Today’s retirees face a radically different landscape relative to previous generations. When Social Security was enacted in 1935, the full retirement age was 65. This is an arbitrary number set by legislation, but now is engraved in the consciousness of the working population as the age when they can “get out.”
Retirement has been thought of as a short period of well-earned rest and relaxation, but as life expectancy continues to rise, retirement periods have risen as well. Let’s break it down. A retirement age of 65, and a life expectancy of 87 equates to 8,000 days, roughly one-third of your adult life.
Most people have ideas of what they would like to accomplish on day 1 of retirement, but how about day 5,246? The idea of travel, golf, or riding on bike trails are only moments during retirement, not a plan for retirement. According to the MIT AgeLab, our 8,000 days can be broken down into four phases. As a guide, I break down each phase and provide tips on how to navigate through your retirement:
The Honeymoon Phase
The transition into retirement is different for everyone. It can be a clean break, or it can be a phased transition where you shift to part-time or consulting work before reaching a full retirement. A new cost of living, healthcare decisions, and maintaining an active social life are issues that arise during this phase. It can help to model your retirement after people you know that are having rich and fulfilling retirements. Consider emulating some of the characteristics you see in people who thrive in retirement.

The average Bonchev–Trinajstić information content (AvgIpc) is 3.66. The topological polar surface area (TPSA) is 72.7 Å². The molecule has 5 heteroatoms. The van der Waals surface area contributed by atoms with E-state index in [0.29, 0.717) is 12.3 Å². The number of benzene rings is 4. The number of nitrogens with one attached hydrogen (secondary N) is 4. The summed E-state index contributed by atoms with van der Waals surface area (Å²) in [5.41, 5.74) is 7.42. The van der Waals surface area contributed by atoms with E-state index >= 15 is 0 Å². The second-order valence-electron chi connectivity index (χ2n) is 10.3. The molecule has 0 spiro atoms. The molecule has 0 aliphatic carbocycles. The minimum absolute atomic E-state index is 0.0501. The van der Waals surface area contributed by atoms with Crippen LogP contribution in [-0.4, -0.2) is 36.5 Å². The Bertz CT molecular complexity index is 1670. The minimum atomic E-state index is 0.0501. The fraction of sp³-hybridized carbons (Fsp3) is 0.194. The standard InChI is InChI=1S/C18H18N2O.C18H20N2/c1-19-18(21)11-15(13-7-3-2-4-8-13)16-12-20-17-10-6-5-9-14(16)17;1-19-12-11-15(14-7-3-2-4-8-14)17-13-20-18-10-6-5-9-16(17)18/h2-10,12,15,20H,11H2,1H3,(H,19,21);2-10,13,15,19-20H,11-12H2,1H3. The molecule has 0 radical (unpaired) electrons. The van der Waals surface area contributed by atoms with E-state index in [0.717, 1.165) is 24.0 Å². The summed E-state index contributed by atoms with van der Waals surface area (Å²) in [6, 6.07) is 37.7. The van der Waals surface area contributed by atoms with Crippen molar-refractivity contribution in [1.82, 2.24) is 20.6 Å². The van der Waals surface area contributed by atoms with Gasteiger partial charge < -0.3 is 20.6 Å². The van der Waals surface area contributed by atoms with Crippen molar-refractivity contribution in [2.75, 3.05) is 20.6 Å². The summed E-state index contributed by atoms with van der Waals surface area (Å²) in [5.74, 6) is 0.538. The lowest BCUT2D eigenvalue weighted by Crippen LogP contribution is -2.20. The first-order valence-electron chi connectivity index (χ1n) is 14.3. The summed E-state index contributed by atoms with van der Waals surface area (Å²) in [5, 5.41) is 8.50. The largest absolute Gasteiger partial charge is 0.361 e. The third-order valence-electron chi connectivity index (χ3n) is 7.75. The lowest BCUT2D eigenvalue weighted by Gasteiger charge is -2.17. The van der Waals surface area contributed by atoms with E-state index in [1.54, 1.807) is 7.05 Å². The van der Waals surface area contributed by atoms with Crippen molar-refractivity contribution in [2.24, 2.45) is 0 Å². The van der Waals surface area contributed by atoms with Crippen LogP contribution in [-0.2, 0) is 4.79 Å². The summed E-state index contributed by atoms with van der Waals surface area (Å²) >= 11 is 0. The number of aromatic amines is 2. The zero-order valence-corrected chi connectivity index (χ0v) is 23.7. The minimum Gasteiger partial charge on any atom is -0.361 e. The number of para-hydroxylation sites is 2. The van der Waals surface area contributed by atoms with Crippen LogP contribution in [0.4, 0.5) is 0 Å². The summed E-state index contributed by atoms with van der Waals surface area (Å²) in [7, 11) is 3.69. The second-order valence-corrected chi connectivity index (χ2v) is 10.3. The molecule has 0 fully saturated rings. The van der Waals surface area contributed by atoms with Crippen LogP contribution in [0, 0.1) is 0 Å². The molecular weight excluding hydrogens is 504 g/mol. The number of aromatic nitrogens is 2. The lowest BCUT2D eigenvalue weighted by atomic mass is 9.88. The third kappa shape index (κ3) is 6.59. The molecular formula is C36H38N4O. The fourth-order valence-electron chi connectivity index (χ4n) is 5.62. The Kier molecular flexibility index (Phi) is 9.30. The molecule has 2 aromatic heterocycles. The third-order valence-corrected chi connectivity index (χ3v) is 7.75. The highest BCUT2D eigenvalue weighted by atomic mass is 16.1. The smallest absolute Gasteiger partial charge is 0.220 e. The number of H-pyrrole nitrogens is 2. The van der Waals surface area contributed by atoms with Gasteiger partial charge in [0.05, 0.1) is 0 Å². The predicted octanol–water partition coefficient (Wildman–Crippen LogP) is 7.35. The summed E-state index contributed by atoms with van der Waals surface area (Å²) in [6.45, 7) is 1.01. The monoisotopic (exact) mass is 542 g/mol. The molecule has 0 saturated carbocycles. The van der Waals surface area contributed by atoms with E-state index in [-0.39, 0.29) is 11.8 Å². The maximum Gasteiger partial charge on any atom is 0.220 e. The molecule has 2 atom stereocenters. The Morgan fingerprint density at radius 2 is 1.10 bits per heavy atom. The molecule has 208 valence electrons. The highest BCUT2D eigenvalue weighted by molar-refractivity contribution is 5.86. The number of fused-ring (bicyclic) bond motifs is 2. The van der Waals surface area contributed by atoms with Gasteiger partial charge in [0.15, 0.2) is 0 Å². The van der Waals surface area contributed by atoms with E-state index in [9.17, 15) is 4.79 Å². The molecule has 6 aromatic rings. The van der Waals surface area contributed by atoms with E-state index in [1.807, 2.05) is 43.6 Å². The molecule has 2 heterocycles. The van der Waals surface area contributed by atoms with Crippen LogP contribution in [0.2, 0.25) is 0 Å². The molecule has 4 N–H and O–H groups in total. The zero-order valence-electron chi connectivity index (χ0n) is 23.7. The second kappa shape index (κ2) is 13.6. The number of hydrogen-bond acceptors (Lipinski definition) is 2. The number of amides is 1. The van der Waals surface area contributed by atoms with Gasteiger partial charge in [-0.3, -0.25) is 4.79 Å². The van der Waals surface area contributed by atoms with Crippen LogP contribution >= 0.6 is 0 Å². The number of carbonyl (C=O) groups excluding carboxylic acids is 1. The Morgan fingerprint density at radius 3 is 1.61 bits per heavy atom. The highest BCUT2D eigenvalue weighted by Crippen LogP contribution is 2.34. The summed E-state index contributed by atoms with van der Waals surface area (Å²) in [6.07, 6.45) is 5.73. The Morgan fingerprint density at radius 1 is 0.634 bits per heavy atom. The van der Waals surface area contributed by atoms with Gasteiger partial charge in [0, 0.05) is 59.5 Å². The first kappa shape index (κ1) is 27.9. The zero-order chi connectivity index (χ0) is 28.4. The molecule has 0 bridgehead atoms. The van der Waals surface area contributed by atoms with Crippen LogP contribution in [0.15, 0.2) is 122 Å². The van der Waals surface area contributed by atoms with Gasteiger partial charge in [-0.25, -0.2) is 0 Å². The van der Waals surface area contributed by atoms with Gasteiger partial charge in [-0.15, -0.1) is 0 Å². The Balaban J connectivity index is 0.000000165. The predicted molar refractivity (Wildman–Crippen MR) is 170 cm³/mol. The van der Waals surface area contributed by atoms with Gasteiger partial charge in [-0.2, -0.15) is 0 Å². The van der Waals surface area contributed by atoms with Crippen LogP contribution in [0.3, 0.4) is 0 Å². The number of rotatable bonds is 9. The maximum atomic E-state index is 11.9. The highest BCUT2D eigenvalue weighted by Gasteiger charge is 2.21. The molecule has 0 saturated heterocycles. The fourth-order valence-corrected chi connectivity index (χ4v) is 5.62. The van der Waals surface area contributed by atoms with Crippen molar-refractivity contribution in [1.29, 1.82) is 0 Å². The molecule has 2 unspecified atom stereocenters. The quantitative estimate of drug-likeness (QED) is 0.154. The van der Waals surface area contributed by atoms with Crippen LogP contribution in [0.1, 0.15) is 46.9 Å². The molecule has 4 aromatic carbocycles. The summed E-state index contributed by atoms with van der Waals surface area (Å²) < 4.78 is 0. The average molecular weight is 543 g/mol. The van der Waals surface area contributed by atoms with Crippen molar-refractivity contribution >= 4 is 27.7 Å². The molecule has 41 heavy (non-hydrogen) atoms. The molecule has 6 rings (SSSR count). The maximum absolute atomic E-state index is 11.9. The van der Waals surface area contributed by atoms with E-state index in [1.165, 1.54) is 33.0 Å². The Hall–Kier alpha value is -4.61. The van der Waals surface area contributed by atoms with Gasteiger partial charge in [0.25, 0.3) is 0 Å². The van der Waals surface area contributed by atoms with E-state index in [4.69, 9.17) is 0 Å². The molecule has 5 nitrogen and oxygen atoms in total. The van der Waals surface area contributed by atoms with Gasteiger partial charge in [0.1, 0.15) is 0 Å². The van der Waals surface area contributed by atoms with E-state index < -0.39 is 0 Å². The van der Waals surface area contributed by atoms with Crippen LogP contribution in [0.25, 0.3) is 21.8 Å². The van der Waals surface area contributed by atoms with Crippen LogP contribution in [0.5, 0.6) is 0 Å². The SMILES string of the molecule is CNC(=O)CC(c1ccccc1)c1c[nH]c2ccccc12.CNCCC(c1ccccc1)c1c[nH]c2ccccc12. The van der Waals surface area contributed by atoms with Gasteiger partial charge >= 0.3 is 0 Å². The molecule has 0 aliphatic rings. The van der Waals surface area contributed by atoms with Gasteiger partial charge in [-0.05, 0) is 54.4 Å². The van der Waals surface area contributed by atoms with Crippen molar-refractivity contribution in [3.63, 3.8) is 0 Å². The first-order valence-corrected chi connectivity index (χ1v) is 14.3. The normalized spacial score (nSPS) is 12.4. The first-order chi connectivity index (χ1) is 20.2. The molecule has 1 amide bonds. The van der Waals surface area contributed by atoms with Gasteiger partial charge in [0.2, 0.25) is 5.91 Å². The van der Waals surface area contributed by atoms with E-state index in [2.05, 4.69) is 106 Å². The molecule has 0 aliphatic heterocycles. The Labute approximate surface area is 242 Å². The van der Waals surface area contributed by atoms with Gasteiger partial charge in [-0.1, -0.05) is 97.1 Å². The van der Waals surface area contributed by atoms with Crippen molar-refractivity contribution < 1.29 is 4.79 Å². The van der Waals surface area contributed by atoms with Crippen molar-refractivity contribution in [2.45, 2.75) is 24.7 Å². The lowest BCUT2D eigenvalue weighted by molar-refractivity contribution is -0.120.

The Big Decision Phase
Once adjusted to retirement, retirees now face some big decisions, such as where they would like to live and whom they’d like to spend their time with. This is a good point to define your purpose. Examples are giving back through volunteering, working in some capacity, or enjoying new skills and hobbies.
The Navigating Longevity Phase
In this phase, longevity risks will start to set in – your health, cognitive ability, and mobility will not be what it always was. Organize your medical and financial information in the event that you need someone to help with certain day-to-day activities. You’ll also want to decide where you’d like to age. Would you like to downsize, stay in your home, or consider life in a retirement community?
The Solo Journey Phase
Losing a spouse changes your world completely. In this phase, you will have to learn how to rely on yourself and manage the responsibilities that your spouse used to handle. You also have the chance to reinvent yourself with new opportunities and life experiences that arise.
It’s worth noting that depending on your situation, not all phases may apply. Alternatively, you can even have multiple phases that run concurrently through your 8,000 days.
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